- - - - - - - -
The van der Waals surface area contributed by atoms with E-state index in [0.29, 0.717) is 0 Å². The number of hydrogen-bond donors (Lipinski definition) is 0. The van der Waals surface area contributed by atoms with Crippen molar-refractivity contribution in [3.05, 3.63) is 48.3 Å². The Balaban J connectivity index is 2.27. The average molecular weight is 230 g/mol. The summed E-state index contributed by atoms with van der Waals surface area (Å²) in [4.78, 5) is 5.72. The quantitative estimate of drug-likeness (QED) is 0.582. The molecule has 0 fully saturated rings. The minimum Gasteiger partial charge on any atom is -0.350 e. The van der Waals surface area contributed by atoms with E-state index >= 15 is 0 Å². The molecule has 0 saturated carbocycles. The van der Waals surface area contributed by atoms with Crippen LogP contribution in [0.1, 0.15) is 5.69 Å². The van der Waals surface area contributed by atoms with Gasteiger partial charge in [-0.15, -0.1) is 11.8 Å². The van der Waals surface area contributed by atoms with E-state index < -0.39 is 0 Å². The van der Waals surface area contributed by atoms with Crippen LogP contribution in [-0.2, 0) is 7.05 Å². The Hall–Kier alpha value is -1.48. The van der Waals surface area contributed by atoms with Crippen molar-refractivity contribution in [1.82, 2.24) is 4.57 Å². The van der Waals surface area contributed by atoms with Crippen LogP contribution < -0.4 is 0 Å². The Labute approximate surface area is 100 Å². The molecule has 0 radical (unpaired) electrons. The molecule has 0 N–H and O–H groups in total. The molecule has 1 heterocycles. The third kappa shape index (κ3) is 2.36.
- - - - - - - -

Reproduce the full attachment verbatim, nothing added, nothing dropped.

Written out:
The van der Waals surface area contributed by atoms with E-state index in [0.29, 0.717) is 0 Å². The number of hydrogen-bond donors (Lipinski definition) is 0. The van der Waals surface area contributed by atoms with Crippen molar-refractivity contribution in [3.05, 3.63) is 48.3 Å². The Balaban J connectivity index is 2.27. The average molecular weight is 230 g/mol. The summed E-state index contributed by atoms with van der Waals surface area (Å²) in [4.78, 5) is 5.72. The quantitative estimate of drug-likeness (QED) is 0.582. The molecule has 0 fully saturated rings. The minimum Gasteiger partial charge on any atom is -0.350 e. The van der Waals surface area contributed by atoms with E-state index >= 15 is 0 Å². The molecule has 0 saturated carbocycles. The van der Waals surface area contributed by atoms with Crippen LogP contribution in [0.1, 0.15) is 5.69 Å². The van der Waals surface area contributed by atoms with Gasteiger partial charge in [-0.15, -0.1) is 11.8 Å². The van der Waals surface area contributed by atoms with E-state index < -0.39 is 0 Å². The van der Waals surface area contributed by atoms with Crippen LogP contribution in [-0.2, 0) is 7.05 Å². The Hall–Kier alpha value is -1.48. The van der Waals surface area contributed by atoms with Crippen molar-refractivity contribution in [1.82, 2.24) is 4.57 Å². The van der Waals surface area contributed by atoms with Crippen LogP contribution < -0.4 is 0 Å². The Labute approximate surface area is 100 Å². The molecule has 0 radical (unpaired) electrons. The molecule has 0 N–H and O–H groups in total. The molecule has 1 heterocycles. The third kappa shape index (κ3) is 2.36.